--From this article. Expected to decide.


June 24, 2010:

"'At this point, the police bureau does not consider this an ongoing investigation unless new evidence is received in the case, said Wednesday's police statement."

--From this article. There was only one quote mark. Was it legitimately a quote, or a paraphrase? Regardless, there needed to be proper quotations, if necessary.


Hunter is not amused.

Monday, April 19, 2010

Whoa, Wait, What? Where's the News?

On April 13, 2010, the Iowa City Press-Citizen online posted an article entitled, "Robbery, home invasion reported." Obviously, the story was about recent robberies and home invasions in Iowa City. The problem with this article was that the story was not really news, or rather news in the form the Press-Citizen provided.

First of all, when I read the headline, I was confused. Isn't a robbery and a "home invasion" ultimately the same thing? Just to double check, I checked Basically, to sum it up, a "home invasion" occurs when a burglary takes place "while the residents are at home;" and a "robbery" usually involves violence of some form during the burglary. I understand the slight difference; however, the headline doesn't really give me a story. A home invasion and a robbery aren't particularly uncommon things in Iowa City. There really isn't an angle. Maybe a headline that took a more investigative approach would have been better. If this following statement is true, something along the lines of, "Police: Robberies highest in decade," or something that really gives readers more information than just "Robbery, home invasion reported." This is more of a statement than a news headline or story in itself. This would have been better suited to a little blurb on a police blogger.

When it comes to the actual story and information, the article was a bit dry. The information is interesting, but the reporter didn't seem to do any work to get it. The article reads like a police report because it just says what allegedly happened. The reporter did no crafting to this article--it read like word vomit. It was strictly informational and therefore heavy and boring. Even with a story about robberies, a reporter can still frame the story in an interesting way to keep readers reading. Reporters need to do their jobs so that readers can do theirs, i.e. reporters need to do some reporting, rather than vomit up information given to them.

Along with this, the article has no interviews or quotes, not even from officers. The story obviously came from a police report or something. If this information was given to me as a reporter, I'd have found it interesting--so interesting that I wouldn't just vomit up the information, I'd attempt to actually report on these incidents. Interview people, see if there's a real pattern, go deeper than the obvious. There is no real news value because no reporting was done by the "reporter."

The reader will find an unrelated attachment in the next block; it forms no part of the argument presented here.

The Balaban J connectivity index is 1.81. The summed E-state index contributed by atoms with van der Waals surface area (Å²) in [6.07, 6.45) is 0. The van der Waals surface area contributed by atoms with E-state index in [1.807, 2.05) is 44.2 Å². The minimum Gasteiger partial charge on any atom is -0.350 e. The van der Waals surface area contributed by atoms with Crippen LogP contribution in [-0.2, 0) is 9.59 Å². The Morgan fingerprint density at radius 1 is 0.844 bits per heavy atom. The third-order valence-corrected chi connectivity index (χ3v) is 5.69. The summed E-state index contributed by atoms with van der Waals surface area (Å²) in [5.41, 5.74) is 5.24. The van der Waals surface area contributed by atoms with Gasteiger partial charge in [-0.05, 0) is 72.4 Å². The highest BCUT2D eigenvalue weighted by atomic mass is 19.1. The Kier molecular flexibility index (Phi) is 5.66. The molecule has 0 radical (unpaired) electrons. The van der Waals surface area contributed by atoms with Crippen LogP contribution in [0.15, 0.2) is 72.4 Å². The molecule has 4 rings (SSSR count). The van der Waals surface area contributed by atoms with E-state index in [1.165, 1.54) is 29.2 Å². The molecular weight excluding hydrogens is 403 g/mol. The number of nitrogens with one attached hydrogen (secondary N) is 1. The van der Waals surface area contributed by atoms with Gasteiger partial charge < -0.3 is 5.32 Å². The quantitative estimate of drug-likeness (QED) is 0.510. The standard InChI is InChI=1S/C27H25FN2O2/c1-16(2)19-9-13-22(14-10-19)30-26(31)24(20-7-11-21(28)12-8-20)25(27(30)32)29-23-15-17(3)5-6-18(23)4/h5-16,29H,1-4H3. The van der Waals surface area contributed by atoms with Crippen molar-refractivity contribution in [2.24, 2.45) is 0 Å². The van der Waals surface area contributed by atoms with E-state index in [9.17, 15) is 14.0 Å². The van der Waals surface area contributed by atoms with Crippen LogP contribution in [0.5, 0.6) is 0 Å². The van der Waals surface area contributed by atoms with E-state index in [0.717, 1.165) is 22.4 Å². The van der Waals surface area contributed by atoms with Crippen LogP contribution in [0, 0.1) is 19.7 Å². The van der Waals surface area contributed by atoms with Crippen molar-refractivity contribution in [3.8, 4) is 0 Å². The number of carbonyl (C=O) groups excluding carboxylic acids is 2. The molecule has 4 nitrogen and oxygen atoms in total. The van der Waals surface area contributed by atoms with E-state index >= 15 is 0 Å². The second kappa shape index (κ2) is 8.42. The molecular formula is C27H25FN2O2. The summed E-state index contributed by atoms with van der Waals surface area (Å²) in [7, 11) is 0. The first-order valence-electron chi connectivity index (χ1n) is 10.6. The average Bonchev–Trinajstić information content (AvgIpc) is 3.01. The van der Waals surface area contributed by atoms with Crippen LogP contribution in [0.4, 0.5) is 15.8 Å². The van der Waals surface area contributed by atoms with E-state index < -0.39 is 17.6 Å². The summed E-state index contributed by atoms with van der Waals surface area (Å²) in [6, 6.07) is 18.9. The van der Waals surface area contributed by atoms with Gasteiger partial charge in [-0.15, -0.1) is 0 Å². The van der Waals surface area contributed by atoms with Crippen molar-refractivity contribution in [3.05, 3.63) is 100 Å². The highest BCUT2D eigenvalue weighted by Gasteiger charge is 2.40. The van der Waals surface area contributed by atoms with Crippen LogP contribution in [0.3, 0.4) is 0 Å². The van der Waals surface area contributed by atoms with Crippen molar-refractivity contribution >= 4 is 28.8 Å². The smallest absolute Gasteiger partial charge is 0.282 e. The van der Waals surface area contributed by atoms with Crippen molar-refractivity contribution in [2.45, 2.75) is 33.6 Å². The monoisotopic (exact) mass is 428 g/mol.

Editorially speaking, I want to know why the races of the robbers were included. I could see it being important if officers are still looking for the suspects. But in all of the robbery examples, the reporter notes the suspects' races, but he does not elaborate on the alleged victims' races. There were also photos attached to this story. The last robbery example gave the alleged suspect's name, though the reporter declined to give his race. This is important because the previously mentioned suspects were described in detail.

All-in-all, this story was really disappointing. I wish the reporter had actually done some reporting before this article was published online.

Tuesday, April 6, 2010

Please Permanently Prohibit Perpetually Preposterous Headlines

The focus of this short blog entry concerns publications that rely on alliteration as their form of creativity in their headlines. On April 6, 2010, an online publication called published an article about panhandling in Madison, Wis. I was not overly impressed with the story, perhaps due-in-part to the story's headline: "Peace Park Poses Panhandling Problem." I think the real problem wasn't the panhandling, it was how the p's were handled in the headline.

Along these lines, the Cedar Rapids Gazette posted an article online on April 5 that ironically also used the alliteration of p's. Entitled, "Man charged for prostitution, porn and pot," the short story focused on one man who showed nude photos to a 15-year-old male, attempted to trade money for sexual acts with the boy and also provided marijuana to him on several occasions. The problem with this story was the fact that the real focus of the story was scrambled by the headline. According to the article, the man was arrested for these things because the child was 15. The wording of the headline makes it seem that the man was charged for prostitution, porn and pot. Although this is true, the focus should have been on the fact that the man did these things to and for a child. This becomes lost by the writer's alliteration headline.